Sweden and Italy advanced to the semi-finals tonight leaving Belarus and Serbia to pack their bags.
The hosts downed Serbia 3-1 in front of almost 20,000 fans in Malmo, the championship’s biggest crowd yet, with tournament top gunner Marcus Berg scoring twice in the first quarter of an hour to lift his goal tally to five. Serbian skipper Situs Bandarq Gojko Kacar pulled one back after 26 minutes before Ola Toivonen scored Sweden’s third just short of the half hour. A fiery evening saw the referee brandish ten yellow cards and send off two Serbs, Nikola Petkovic and Nenad Tomovic.
In Helsingborg, Italy and Belarus fought a ding-dong battle for the last semi-final spot, with the Azzurrini triumphing 2-1 in the end. Sergei Kislyak fired Belarus into a 45th minute lead only for Robert Acquafresca to equalise for the Italians from the spot in added-on time.
Both sides had chances to score before Acquafresca gave Italy the lead in the 75th minute with his second goal of the evening, a lead PierLuigi Casiraghi’s team held until the final whistle.
Sweden play England in Gothenburg on Friday for a place in the final, while Italy tackle Germany in Helsingborg.
Iranian Stars Banned For Green Protest
Four of the six Iranian footballers who wore green armbands in Iran’s 1-1 draw with South Korea in a recent World Cup qualifier have been handed life bans from the national team.
Ali Karimi, 31, team captain Mehdi Mahdavikia, 32, Hosein Ka’abi, 24 and Vahid Hashemian, 32 have been “retired” from national team duty and are reported to have had their passports confiscated.
Karimi, Mahdavikia and Hashemian have all played with top clubs in Germany. Karimi with Bayern and Mahdavikia and Hashemian with Eintracht Frankfurt and Bochum.
Confederations Cup In Full Swing
With South Korea safely qualified for the 2010 World Cup, it was time to head to South Africa and the 2009 FIFA Confederations Cup. This competition is a rehearsal for the massive festival of football that comes next summer. It features the champion of each of the six continental confederations as well as the World Cup host, South Africa obviously, and the world champions, Italy.
The eight-nation quadrennial tournament is one of the better ideas that the world governing body has had over the years. It gives everyone a chance for a dry run and to iron out any rough spots.
The teams that make it get a great opportunity to check out training facilities in South Africa but even the pioneers often have to fight for their favored spots. The United States and Italy have fallen in love with one pristine training park in Centurion just outside Johannesburg. The Europeans used it for this competition but have been shocked as the Americans slipped in behind their backs to do a deal with the authorities. Italy are not happy – in fact, the Azzurri have not had the best of times this summer/winter.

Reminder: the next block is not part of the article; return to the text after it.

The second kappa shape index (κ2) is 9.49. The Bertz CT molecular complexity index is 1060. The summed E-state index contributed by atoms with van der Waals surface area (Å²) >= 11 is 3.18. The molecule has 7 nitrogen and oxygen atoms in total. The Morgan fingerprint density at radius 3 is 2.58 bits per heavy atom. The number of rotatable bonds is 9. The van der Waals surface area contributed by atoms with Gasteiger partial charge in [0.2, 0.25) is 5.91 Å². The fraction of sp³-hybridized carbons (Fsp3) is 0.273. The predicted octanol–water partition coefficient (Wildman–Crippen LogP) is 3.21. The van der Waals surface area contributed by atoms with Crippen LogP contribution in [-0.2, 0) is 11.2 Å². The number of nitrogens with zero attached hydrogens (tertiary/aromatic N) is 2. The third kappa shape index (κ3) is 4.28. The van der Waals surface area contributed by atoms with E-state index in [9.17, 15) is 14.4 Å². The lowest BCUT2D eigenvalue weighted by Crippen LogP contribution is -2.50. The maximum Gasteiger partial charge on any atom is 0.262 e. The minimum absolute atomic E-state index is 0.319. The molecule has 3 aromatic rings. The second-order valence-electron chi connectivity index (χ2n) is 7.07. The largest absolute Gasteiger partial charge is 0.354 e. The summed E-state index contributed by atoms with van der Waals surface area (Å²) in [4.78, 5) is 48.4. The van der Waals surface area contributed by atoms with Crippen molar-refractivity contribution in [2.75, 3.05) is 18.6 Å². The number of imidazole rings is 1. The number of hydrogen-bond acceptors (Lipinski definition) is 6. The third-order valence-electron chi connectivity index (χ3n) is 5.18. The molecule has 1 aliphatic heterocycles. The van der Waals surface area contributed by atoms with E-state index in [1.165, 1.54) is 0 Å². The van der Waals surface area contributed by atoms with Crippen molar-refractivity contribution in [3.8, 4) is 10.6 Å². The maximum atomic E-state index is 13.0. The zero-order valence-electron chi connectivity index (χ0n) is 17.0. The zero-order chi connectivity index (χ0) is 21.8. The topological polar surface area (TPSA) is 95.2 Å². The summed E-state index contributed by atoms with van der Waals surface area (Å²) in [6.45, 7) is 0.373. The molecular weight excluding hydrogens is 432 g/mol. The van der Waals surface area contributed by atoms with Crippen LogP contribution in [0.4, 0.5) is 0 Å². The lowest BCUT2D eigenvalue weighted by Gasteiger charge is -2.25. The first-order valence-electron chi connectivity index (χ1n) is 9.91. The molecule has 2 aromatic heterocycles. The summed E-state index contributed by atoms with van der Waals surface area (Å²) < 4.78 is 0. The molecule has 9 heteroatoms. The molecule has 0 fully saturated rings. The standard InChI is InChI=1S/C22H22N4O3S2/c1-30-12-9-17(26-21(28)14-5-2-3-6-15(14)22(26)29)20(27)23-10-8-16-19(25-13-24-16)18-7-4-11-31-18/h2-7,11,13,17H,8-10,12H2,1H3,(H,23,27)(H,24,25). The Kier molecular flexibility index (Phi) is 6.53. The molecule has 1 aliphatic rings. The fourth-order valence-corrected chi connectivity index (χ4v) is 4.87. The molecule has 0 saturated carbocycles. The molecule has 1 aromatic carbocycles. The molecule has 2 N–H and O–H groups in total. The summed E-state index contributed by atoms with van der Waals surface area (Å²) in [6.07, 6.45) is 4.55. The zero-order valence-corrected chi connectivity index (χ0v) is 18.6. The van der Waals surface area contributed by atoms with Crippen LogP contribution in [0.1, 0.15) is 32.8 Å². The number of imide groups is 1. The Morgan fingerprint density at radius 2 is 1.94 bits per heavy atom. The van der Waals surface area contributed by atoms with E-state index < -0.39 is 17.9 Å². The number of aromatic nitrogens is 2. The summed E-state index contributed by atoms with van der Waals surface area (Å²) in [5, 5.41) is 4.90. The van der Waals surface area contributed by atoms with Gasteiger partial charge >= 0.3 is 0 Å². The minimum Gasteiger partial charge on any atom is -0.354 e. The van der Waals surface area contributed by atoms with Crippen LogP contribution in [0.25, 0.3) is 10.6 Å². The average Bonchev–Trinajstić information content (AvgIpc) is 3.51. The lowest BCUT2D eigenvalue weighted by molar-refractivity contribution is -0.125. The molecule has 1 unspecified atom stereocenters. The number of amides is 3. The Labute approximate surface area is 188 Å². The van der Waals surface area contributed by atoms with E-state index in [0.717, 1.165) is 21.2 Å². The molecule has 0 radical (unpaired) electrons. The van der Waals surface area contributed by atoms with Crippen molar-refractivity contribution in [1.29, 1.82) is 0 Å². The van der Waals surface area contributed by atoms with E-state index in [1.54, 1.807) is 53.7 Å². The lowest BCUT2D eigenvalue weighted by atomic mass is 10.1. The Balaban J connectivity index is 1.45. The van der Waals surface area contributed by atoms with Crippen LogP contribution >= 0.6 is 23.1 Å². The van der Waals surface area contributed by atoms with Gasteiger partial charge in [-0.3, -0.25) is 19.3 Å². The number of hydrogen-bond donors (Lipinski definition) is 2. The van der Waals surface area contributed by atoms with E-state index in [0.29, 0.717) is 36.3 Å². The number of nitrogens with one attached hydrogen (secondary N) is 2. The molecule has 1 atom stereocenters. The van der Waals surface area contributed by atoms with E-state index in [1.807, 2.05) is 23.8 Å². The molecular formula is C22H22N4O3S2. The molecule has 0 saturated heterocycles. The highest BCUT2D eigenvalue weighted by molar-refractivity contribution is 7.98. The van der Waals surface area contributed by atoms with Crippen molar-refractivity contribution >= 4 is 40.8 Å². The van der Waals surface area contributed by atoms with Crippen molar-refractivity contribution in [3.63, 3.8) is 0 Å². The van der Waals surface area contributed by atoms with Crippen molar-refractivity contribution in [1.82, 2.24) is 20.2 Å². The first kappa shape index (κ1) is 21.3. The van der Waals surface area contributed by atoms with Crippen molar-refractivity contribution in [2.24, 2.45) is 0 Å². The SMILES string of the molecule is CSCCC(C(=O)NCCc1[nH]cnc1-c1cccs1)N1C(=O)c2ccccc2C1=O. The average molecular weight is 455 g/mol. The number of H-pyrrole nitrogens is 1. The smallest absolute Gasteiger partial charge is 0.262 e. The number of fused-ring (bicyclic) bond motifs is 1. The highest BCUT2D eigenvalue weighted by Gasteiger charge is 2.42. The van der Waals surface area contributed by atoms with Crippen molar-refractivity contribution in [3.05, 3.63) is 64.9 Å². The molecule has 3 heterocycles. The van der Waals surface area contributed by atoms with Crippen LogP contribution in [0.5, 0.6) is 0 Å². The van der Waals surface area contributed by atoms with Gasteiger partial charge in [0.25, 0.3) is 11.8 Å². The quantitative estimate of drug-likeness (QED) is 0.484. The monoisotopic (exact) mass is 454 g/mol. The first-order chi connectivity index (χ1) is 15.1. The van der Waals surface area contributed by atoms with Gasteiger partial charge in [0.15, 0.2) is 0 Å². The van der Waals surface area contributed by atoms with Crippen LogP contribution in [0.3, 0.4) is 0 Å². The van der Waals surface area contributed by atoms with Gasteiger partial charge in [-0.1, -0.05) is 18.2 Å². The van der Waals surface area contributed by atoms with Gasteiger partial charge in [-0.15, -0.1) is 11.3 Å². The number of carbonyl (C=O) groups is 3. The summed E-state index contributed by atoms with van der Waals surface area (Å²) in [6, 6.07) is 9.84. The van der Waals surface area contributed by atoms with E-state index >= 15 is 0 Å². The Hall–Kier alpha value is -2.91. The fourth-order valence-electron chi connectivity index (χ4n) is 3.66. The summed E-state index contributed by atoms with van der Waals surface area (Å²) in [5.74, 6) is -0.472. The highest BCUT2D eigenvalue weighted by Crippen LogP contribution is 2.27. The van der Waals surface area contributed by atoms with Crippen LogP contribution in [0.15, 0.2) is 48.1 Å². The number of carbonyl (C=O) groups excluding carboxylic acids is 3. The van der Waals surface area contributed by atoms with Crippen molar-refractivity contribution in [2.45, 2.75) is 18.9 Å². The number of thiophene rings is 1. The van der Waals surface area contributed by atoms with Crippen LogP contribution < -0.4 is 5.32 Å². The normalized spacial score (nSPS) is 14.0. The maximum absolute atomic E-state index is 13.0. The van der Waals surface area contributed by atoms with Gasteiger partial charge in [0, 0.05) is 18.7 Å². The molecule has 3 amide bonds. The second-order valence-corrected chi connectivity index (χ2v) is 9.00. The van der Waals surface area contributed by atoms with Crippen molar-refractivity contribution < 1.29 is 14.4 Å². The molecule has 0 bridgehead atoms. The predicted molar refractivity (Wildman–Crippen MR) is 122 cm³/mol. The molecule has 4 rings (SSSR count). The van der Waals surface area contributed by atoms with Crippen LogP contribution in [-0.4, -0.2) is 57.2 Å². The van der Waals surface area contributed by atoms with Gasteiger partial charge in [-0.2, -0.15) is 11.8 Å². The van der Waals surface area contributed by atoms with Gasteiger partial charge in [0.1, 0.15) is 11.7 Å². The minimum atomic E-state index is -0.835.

The organizers get a dress rehearsal in logistics and in making sure that the whole thing, and even the Confederations Cup is no small affair, works for most. There have been a number of complaints about Johannesburg’s Park and Ride system that buses fans in from designated car parks around the city but plans are in place to improve this system as well as public transport for next year. For the media too, it is a great chance to become familiar with the country, the football scene, make contacts as well as more prosaic parts like accommodation and transport.
South Korea will be here in 2010 but have to wait until the draw is made in Cape Town in December to find out locations and opponents. The coastal city is one of nine World Cup hosts but not one of the four Confederations Cup sites.
The current quartet comprises of Johannesburg, neighboring Pretoria, Rustenburg to the north-west and Bloemfontein to the south.
Johannesburg – call it Joburg or Jozi as the locals do – is a sprawling metropolis of leafy avenues and shopping malls with little in the way of public transport. The first thing that every single business traveler does upon arriving at OR Tamba International Airport is first rent a car and secondly, rent a navigational system because with the former you can’t go anywhere and without the latter, you can’t find anywhere.
Outside the big cities of Joburg, Cape Town and Durban, accommodation could be hard to come by. Even in the lower profile Confederations Cup, hotels in the Free State city of Bloemfontein were fully-booked. So organization is also key.
Crime is never far from a conversation when you talk about South Africa and especially in a city like Johannesburg, it is something to be considered. Locals warn of going to the downtown area, most businesses upped and moved to the suburbs over a decade ago. There are other parts that are deemed unsafe, and unnecessary, to visit.
Caution is advised but on the whole, the locals are friendly and while any World Cup will struggle to match the smooth convenience of Germany 2006, one part in which South Africa can stand out is in the warmth of its people and the delight they feel at the prospect of being hosts to the world in the summer of 2010.
Ke Nako is the slogan which means ‘The Time Is Now’. It isn’t time yet but the countdown has now broken the one-year barrier. When the clock stops in the summer of 2010, South Korea, as well as 30 other visitors are going to have a great time in the Rainbow Nation.